Dragon Ball 1 bigViz really made a name for itself with Shonen Jump and bringing over many of the well-known and loved titles from that magazine. Dragon Ball and Dragon Ball Z is probably the most beloved series to come out of Weekly Shonen Jump. The first half is action and comedy, while the second half all action that set the standard for fighting shonen manga for years to come. It is 42 volumes, but if you haven’t checked it out yet, what are you waiting? Rurouni Kenshin was another series that helped establish shonen manga in the US. This title brought both men and women, with it’s heavy action, historical backdrop and hints of romance that is realized in the end. It is 28 volumes over 3 story arcs. Yu Yu Hakusho came on the heels of Rurouni Kenshin in the world of anime on Cartoon Network, and was one of the debut titles in the US Shonen Jump. It is a mix of supernatural and action, with a punk lead and an ensemble cast to please any taste. It’s shorter at only 19 volumes. Shaman King was another debut title in Shonen Jump, and is also a supernatural action series. It veers more into the ghost and spirits side of the supernatural, and has a health dose of comedy to balance the more serious action. It’s a healthy 32 volumes.

Hikaru no Go 1Hikaru no Go is a very different kind of shonen, as it’s battles take place on the Go board instead of an arena. It’s smart and intense writing matched with beautiful art keeps is a must for any gaming manga fan. It’s 23 volumes and worth every one. Black Cat is an action title that skirts the supernatural, but is more about being true to yourself and following the path you’ve made despite where others think you should go. It’s the shortest, at only 20 volumes. Almost all of these titles are complete at vizmanga.com, except for Black Cat, and Yu Yu Hakusho which has been coming out for past several weeks and making the top 5 titles every week.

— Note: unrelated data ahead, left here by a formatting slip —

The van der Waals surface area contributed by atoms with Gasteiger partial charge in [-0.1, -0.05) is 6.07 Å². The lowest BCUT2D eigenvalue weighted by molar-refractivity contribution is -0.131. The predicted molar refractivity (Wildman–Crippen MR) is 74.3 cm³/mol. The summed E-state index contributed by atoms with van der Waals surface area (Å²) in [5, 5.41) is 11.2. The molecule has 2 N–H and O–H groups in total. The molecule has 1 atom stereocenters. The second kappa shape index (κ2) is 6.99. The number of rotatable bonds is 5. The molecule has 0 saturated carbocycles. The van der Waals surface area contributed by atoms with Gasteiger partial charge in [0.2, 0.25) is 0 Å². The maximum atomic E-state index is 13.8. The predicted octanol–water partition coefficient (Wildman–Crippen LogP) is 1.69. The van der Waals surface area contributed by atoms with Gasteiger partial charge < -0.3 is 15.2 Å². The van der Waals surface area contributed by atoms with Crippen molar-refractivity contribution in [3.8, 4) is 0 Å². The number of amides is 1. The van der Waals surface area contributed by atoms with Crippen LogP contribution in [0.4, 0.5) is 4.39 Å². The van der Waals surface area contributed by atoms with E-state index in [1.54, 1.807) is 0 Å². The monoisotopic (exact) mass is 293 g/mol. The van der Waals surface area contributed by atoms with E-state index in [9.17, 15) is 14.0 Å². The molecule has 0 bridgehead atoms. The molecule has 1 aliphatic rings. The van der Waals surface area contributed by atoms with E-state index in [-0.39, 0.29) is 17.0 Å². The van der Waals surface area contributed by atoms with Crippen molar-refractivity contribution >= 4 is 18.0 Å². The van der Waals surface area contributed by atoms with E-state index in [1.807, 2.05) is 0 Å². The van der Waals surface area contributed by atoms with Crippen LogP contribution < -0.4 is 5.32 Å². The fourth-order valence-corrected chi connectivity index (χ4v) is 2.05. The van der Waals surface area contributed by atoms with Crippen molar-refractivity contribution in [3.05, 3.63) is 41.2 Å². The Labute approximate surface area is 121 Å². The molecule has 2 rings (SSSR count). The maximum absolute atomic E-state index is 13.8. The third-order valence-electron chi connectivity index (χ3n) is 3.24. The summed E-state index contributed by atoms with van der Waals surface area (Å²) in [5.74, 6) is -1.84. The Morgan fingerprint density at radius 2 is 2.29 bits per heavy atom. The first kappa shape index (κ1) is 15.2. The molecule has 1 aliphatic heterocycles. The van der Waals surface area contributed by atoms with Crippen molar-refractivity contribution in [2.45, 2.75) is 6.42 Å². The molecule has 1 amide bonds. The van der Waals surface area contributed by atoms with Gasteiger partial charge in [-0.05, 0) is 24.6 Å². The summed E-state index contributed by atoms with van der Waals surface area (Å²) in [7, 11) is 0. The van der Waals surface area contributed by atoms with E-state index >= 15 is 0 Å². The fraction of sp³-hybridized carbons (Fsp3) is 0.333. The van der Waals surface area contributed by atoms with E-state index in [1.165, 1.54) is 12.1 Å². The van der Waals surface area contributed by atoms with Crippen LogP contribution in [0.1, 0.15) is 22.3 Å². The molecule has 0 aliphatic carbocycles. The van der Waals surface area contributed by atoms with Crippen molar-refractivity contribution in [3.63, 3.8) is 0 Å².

Basara 1Viz isn’t one to ignore the lovers or drama and romance. Over the years they have brought out a lot of shojo titles. Basara is a historical title that thrusts a young woman into the role of her brother to protect the oppressed while gaining allies against her enemies. A late 90s-early 2000s title, volumes for this series are hard to come by, and later volumes can go for big bucks on eBay or Amazon. This digital release puts the series back in a more reasonable price range. It is 27 volumes. Boys Over Flowers is another early shojo title. It is a poor girl against the elite boys story, though the girl is no shrinking violet and stands up to the boys. It been made into live dramas all around Asia and even has an adaptation coming out in America. It is a whopping 37 volumes. From Far Away is a big hit with librarians, who like to recommend it for tween girls looking for action and romance. It features a girl from modern-day being swept away into a fantasy world of adventure. She is rescued by a boy who holds a great evil that she can unleash, binding the pair together. It is only 14 volumes. Fushigi Yugi is the title that started the girls swept to a fantasy world plot and is often the one most other titles are compared to. A teenage girls is pulled through a book to a world where she is believed to a priestess to one of the four gods and must find her seven warriors to save the kingdom before she can go home. It is available in the VizBIG edition in digital, which was a high quality three-in-one release. It only 6 volumes, but are double the price.